ts of 'em thought they had seen it only a few minutes before. But there was the hole in the velvet--and nothing more to be found."
"But does no one know anything? Has no one an idea?" Clara almost panted in her impatience.
"Not the ghost of a glimmer of a clue. There were upward of two hundred of us, and they let us out like a chain-gang, one by one. My number was one hundred and ninety-three, and so far I can vouch there were no discoveries. It has vanished--sunk out of sight."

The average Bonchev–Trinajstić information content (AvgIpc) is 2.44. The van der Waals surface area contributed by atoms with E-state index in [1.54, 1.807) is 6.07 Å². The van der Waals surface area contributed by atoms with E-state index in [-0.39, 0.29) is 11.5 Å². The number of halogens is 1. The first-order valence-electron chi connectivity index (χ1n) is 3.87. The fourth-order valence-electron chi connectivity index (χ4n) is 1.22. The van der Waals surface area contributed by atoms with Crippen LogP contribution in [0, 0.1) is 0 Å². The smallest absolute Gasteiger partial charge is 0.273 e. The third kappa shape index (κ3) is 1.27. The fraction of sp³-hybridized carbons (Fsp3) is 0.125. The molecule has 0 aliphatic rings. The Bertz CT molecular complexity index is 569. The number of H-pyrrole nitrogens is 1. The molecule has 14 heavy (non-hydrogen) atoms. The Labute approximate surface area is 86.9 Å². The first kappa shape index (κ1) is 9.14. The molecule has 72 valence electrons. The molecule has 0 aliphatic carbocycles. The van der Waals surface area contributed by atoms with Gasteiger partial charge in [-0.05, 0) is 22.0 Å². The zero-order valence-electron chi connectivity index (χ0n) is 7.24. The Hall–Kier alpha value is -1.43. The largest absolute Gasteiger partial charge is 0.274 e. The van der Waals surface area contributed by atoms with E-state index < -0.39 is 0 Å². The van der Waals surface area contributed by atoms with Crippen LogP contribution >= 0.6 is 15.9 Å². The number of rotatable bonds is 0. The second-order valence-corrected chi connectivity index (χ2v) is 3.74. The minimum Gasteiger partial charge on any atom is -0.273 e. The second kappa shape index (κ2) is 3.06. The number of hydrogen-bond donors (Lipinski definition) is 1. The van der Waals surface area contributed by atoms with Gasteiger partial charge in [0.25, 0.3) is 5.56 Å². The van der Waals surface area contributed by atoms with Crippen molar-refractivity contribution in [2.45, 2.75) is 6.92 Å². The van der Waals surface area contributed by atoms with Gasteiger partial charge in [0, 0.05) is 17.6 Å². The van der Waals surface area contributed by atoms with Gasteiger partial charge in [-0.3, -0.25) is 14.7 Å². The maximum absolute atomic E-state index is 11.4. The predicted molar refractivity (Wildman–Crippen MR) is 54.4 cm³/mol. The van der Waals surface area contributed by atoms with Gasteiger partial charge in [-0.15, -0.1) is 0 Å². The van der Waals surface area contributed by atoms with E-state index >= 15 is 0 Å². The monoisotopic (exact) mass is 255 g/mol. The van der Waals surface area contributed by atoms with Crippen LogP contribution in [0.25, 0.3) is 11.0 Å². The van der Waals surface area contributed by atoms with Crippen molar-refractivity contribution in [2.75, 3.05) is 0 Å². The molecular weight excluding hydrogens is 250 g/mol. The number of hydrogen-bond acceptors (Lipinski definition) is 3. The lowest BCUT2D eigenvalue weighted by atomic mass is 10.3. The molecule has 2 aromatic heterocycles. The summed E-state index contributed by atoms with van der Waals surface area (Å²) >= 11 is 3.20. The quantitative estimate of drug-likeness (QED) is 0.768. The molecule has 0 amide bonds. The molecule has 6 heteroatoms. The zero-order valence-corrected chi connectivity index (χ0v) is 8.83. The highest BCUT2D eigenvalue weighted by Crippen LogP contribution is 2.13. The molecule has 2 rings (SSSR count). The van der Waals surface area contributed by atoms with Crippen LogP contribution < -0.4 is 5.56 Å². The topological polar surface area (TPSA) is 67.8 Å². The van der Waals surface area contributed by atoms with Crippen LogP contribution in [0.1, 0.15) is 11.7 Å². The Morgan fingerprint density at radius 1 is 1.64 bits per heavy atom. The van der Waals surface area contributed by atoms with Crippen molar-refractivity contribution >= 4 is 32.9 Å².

Flora sighed. "Oh, poor Bessie Chatworth!" It came out with a quick inconsequence that made Clara--even in her impatience--ever so faintly smile. "It seems so cruel to have your things taken like that when you're dead, and can't help it," Flora rather lamely explained. "I should hate it."
Harry stared at her. "Oh, come. I guess you wouldn't care." His eyes rested for a moment on the fine flare of jewels presented by Flora's clasped hands. "Besides,"--his voice dropped to a graver level--"the deuce of it is-